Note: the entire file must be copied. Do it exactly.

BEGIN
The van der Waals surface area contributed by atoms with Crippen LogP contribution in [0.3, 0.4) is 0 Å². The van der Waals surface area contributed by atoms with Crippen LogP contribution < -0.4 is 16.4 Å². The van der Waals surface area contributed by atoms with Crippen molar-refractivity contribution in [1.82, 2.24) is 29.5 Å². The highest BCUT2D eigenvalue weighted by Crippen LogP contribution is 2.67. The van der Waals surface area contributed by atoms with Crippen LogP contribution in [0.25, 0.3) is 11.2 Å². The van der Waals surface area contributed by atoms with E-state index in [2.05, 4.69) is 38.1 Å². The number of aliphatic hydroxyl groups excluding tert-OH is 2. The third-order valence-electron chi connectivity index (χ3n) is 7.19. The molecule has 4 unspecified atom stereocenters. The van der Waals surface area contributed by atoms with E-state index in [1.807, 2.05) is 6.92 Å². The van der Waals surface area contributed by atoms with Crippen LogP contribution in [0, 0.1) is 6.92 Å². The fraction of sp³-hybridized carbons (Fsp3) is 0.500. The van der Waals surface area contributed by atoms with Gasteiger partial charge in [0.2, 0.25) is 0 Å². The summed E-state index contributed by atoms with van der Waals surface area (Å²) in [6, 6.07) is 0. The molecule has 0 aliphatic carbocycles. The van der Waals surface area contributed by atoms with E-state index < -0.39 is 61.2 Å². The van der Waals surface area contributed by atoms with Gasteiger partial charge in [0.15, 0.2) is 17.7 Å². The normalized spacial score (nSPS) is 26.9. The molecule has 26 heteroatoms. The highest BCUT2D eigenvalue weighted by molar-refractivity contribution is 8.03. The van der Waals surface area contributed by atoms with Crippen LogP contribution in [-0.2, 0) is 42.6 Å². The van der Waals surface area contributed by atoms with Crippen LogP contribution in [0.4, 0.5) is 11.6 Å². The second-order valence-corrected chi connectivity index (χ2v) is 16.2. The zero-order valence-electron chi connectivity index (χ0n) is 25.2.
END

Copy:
The van der Waals surface area contributed by atoms with Crippen LogP contribution in [0.3, 0.4) is 0 Å². The van der Waals surface area contributed by atoms with Crippen LogP contribution < -0.4 is 16.4 Å². The van der Waals surface area contributed by atoms with Crippen molar-refractivity contribution in [1.82, 2.24) is 29.5 Å². The highest BCUT2D eigenvalue weighted by Crippen LogP contribution is 2.67. The van der Waals surface area contributed by atoms with Crippen LogP contribution in [0.25, 0.3) is 11.2 Å². The van der Waals surface area contributed by atoms with E-state index in [2.05, 4.69) is 38.1 Å². The number of aliphatic hydroxyl groups excluding tert-OH is 2. The third-order valence-electron chi connectivity index (χ3n) is 7.19. The molecule has 4 unspecified atom stereocenters. The van der Waals surface area contributed by atoms with E-state index in [1.807, 2.05) is 6.92 Å². The van der Waals surface area contributed by atoms with Crippen LogP contribution in [0, 0.1) is 6.92 Å². The fraction of sp³-hybridized carbons (Fsp3) is 0.500. The van der Waals surface area contributed by atoms with Gasteiger partial charge in [0.2, 0.25) is 0 Å². The summed E-state index contributed by atoms with van der Waals surface area (Å²) in [6, 6.07) is 0. The molecule has 0 aliphatic carbocycles. The van der Waals surface area contributed by atoms with E-state index < -0.39 is 61.2 Å². The van der Waals surface area contributed by atoms with Gasteiger partial charge in [0.15, 0.2) is 17.7 Å². The normalized spacial score (nSPS) is 26.9. The molecule has 26 heteroatoms. The highest BCUT2D eigenvalue weighted by molar-refractivity contribution is 8.03. The van der Waals surface area contributed by atoms with Crippen LogP contribution in [-0.2, 0) is 42.6 Å². The van der Waals surface area contributed by atoms with Crippen LogP contribution in [0.4, 0.5) is 11.6 Å². The second-order valence-corrected chi connectivity index (χ2v) is 16.2. The zero-order valence-electron chi connectivity index (χ0n) is 25.2.